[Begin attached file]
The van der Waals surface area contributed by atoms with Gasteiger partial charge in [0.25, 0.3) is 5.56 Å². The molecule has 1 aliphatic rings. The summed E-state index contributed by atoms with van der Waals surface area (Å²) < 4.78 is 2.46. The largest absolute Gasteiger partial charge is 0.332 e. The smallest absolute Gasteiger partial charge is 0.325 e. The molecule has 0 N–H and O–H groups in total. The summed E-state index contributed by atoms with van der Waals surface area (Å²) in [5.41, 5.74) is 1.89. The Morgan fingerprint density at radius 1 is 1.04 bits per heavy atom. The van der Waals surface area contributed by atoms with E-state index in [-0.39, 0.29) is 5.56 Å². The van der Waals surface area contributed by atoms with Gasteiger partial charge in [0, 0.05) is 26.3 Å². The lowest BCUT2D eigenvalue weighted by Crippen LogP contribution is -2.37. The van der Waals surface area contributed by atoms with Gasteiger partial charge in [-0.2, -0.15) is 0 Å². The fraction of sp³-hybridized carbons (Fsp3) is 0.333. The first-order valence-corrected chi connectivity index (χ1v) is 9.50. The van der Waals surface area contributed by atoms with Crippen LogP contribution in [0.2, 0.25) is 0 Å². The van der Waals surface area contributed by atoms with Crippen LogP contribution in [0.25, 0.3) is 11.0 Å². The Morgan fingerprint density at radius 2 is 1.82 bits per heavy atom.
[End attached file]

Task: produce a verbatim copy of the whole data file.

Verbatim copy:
The van der Waals surface area contributed by atoms with Gasteiger partial charge in [0.25, 0.3) is 5.56 Å². The molecule has 1 aliphatic rings. The summed E-state index contributed by atoms with van der Waals surface area (Å²) < 4.78 is 2.46. The largest absolute Gasteiger partial charge is 0.332 e. The smallest absolute Gasteiger partial charge is 0.325 e. The molecule has 0 N–H and O–H groups in total. The summed E-state index contributed by atoms with van der Waals surface area (Å²) in [5.41, 5.74) is 1.89. The Morgan fingerprint density at radius 1 is 1.04 bits per heavy atom. The van der Waals surface area contributed by atoms with E-state index in [-0.39, 0.29) is 5.56 Å². The van der Waals surface area contributed by atoms with Gasteiger partial charge in [0, 0.05) is 26.3 Å². The lowest BCUT2D eigenvalue weighted by Crippen LogP contribution is -2.37. The van der Waals surface area contributed by atoms with Gasteiger partial charge in [-0.2, -0.15) is 0 Å². The fraction of sp³-hybridized carbons (Fsp3) is 0.333. The first-order valence-corrected chi connectivity index (χ1v) is 9.50. The van der Waals surface area contributed by atoms with Crippen LogP contribution in [0.2, 0.25) is 0 Å². The van der Waals surface area contributed by atoms with Crippen LogP contribution in [0.25, 0.3) is 11.0 Å². The Morgan fingerprint density at radius 2 is 1.82 bits per heavy atom.